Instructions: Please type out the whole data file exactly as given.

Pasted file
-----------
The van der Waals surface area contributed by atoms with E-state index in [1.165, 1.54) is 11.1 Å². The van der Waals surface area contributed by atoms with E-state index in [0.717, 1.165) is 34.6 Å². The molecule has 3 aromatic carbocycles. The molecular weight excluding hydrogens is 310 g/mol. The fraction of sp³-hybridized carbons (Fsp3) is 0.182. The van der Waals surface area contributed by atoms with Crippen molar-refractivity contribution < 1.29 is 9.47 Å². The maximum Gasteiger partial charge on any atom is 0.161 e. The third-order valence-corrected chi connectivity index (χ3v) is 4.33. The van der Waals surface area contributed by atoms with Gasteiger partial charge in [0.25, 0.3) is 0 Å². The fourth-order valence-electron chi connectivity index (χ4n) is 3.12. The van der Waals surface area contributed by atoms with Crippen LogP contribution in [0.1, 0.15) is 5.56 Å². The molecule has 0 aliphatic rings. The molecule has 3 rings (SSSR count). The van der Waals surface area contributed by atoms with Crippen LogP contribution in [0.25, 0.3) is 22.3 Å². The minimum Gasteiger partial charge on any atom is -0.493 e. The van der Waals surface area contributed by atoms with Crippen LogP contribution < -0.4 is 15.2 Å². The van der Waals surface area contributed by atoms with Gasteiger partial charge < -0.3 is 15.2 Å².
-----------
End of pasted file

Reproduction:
The van der Waals surface area contributed by atoms with E-state index in [1.165, 1.54) is 11.1 Å². The van der Waals surface area contributed by atoms with E-state index in [0.717, 1.165) is 34.6 Å². The molecule has 3 aromatic carbocycles. The molecular weight excluding hydrogens is 310 g/mol. The fraction of sp³-hybridized carbons (Fsp3) is 0.182. The van der Waals surface area contributed by atoms with Crippen molar-refractivity contribution < 1.29 is 9.47 Å². The maximum Gasteiger partial charge on any atom is 0.161 e. The third-order valence-corrected chi connectivity index (χ3v) is 4.33. The van der Waals surface area contributed by atoms with Gasteiger partial charge in [0.25, 0.3) is 0 Å². The fourth-order valence-electron chi connectivity index (χ4n) is 3.12. The van der Waals surface area contributed by atoms with Crippen LogP contribution in [0.1, 0.15) is 5.56 Å². The molecule has 0 aliphatic rings. The molecule has 3 rings (SSSR count). The van der Waals surface area contributed by atoms with Crippen LogP contribution in [0.25, 0.3) is 22.3 Å². The minimum Gasteiger partial charge on any atom is -0.493 e. The van der Waals surface area contributed by atoms with Crippen LogP contribution < -0.4 is 15.2 Å². The van der Waals surface area contributed by atoms with Gasteiger partial charge < -0.3 is 15.2 Å².